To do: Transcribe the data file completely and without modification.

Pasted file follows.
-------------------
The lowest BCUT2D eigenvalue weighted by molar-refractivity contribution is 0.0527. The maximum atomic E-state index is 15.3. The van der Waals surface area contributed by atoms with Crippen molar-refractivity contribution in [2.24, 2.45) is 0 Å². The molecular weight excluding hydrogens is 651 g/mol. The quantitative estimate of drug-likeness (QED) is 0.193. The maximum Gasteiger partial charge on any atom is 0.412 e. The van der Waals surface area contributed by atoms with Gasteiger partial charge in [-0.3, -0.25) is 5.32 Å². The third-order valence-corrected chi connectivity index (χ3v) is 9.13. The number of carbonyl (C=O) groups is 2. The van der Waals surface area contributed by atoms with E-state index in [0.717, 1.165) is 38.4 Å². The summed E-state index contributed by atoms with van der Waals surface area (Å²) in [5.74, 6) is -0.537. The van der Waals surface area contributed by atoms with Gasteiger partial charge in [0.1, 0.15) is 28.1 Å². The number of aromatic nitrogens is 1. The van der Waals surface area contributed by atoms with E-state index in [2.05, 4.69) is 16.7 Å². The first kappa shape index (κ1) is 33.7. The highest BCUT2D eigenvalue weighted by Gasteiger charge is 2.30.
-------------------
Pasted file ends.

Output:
The lowest BCUT2D eigenvalue weighted by molar-refractivity contribution is 0.0527. The maximum atomic E-state index is 15.3. The van der Waals surface area contributed by atoms with Crippen molar-refractivity contribution in [2.24, 2.45) is 0 Å². The molecular weight excluding hydrogens is 651 g/mol. The quantitative estimate of drug-likeness (QED) is 0.193. The maximum Gasteiger partial charge on any atom is 0.412 e. The van der Waals surface area contributed by atoms with Gasteiger partial charge in [-0.3, -0.25) is 5.32 Å². The third-order valence-corrected chi connectivity index (χ3v) is 9.13. The number of carbonyl (C=O) groups is 2. The van der Waals surface area contributed by atoms with E-state index in [0.717, 1.165) is 38.4 Å². The summed E-state index contributed by atoms with van der Waals surface area (Å²) in [5.74, 6) is -0.537. The van der Waals surface area contributed by atoms with Gasteiger partial charge in [0.1, 0.15) is 28.1 Å². The number of aromatic nitrogens is 1. The van der Waals surface area contributed by atoms with E-state index in [2.05, 4.69) is 16.7 Å². The first kappa shape index (κ1) is 33.7. The highest BCUT2D eigenvalue weighted by Gasteiger charge is 2.30.